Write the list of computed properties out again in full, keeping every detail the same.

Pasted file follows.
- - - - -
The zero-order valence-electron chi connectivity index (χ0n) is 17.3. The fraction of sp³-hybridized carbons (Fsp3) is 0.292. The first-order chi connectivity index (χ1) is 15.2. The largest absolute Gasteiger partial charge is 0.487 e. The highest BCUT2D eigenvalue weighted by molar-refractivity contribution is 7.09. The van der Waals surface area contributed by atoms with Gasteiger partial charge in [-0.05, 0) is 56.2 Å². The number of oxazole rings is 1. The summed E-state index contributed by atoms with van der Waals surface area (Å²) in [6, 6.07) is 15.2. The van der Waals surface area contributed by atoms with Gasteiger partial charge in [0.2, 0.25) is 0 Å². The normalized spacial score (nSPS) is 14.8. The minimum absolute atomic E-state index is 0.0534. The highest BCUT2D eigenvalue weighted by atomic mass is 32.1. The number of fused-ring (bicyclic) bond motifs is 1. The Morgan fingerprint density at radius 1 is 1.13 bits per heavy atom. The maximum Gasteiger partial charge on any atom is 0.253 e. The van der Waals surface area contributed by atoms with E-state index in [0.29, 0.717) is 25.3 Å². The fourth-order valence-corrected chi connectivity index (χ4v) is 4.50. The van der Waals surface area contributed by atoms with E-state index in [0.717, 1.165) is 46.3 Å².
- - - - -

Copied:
The zero-order valence-electron chi connectivity index (χ0n) is 17.3. The fraction of sp³-hybridized carbons (Fsp3) is 0.292. The first-order chi connectivity index (χ1) is 15.2. The largest absolute Gasteiger partial charge is 0.487 e. The highest BCUT2D eigenvalue weighted by molar-refractivity contribution is 7.09. The van der Waals surface area contributed by atoms with Gasteiger partial charge in [-0.05, 0) is 56.2 Å². The number of oxazole rings is 1. The summed E-state index contributed by atoms with van der Waals surface area (Å²) in [6, 6.07) is 15.2. The van der Waals surface area contributed by atoms with Gasteiger partial charge in [0.2, 0.25) is 0 Å². The normalized spacial score (nSPS) is 14.8. The minimum absolute atomic E-state index is 0.0534. The highest BCUT2D eigenvalue weighted by atomic mass is 32.1. The number of fused-ring (bicyclic) bond motifs is 1. The Morgan fingerprint density at radius 1 is 1.13 bits per heavy atom. The maximum Gasteiger partial charge on any atom is 0.253 e. The van der Waals surface area contributed by atoms with E-state index in [0.29, 0.717) is 25.3 Å². The fourth-order valence-corrected chi connectivity index (χ4v) is 4.50. The van der Waals surface area contributed by atoms with E-state index in [0.717, 1.165) is 46.3 Å².